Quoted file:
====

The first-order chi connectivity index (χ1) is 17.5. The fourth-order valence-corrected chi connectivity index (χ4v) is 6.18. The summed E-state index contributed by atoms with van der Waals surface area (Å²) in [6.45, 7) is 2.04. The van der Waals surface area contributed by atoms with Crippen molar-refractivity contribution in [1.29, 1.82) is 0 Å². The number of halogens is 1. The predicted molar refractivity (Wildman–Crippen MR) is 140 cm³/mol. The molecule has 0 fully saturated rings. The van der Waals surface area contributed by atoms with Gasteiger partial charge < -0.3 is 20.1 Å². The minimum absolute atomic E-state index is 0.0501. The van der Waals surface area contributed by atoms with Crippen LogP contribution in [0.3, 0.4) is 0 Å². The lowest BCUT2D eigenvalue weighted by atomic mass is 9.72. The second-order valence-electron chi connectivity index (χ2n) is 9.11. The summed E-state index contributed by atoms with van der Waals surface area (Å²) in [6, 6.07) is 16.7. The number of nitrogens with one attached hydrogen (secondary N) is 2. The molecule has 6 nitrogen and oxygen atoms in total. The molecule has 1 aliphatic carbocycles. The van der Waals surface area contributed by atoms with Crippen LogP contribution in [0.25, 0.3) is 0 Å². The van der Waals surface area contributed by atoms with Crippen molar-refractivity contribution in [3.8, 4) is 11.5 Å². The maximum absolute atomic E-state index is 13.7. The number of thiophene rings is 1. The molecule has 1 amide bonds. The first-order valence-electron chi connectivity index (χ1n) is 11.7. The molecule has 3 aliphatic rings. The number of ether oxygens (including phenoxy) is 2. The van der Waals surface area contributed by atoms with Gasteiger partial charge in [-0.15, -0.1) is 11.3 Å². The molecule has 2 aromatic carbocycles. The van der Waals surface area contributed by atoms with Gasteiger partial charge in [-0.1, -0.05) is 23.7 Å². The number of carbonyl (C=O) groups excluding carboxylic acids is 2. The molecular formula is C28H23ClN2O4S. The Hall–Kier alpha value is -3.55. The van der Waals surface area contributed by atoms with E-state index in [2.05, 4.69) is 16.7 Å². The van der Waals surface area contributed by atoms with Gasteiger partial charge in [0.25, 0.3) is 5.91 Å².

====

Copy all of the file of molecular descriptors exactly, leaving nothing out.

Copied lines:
The first-order chi connectivity index (χ1) is 17.5. The fourth-order valence-corrected chi connectivity index (χ4v) is 6.18. The summed E-state index contributed by atoms with van der Waals surface area (Å²) in [6.45, 7) is 2.04. The van der Waals surface area contributed by atoms with Crippen molar-refractivity contribution in [1.29, 1.82) is 0 Å². The number of halogens is 1. The predicted molar refractivity (Wildman–Crippen MR) is 140 cm³/mol. The molecule has 0 fully saturated rings. The van der Waals surface area contributed by atoms with Gasteiger partial charge < -0.3 is 20.1 Å². The minimum absolute atomic E-state index is 0.0501. The van der Waals surface area contributed by atoms with Crippen LogP contribution in [0.3, 0.4) is 0 Å². The lowest BCUT2D eigenvalue weighted by atomic mass is 9.72. The second-order valence-electron chi connectivity index (χ2n) is 9.11. The summed E-state index contributed by atoms with van der Waals surface area (Å²) in [6, 6.07) is 16.7. The number of nitrogens with one attached hydrogen (secondary N) is 2. The molecule has 6 nitrogen and oxygen atoms in total. The molecule has 1 aliphatic carbocycles. The van der Waals surface area contributed by atoms with Crippen LogP contribution in [0.25, 0.3) is 0 Å². The van der Waals surface area contributed by atoms with Crippen molar-refractivity contribution in [3.8, 4) is 11.5 Å². The maximum absolute atomic E-state index is 13.7. The number of thiophene rings is 1. The molecule has 1 amide bonds. The first-order valence-electron chi connectivity index (χ1n) is 11.7. The molecule has 3 aliphatic rings. The number of ether oxygens (including phenoxy) is 2. The van der Waals surface area contributed by atoms with Gasteiger partial charge in [-0.15, -0.1) is 11.3 Å². The molecule has 2 aromatic carbocycles. The van der Waals surface area contributed by atoms with Gasteiger partial charge in [-0.1, -0.05) is 23.7 Å². The number of carbonyl (C=O) groups excluding carboxylic acids is 2. The molecular formula is C28H23ClN2O4S. The Hall–Kier alpha value is -3.55. The van der Waals surface area contributed by atoms with E-state index in [2.05, 4.69) is 16.7 Å². The van der Waals surface area contributed by atoms with Gasteiger partial charge in [0.25, 0.3) is 5.91 Å².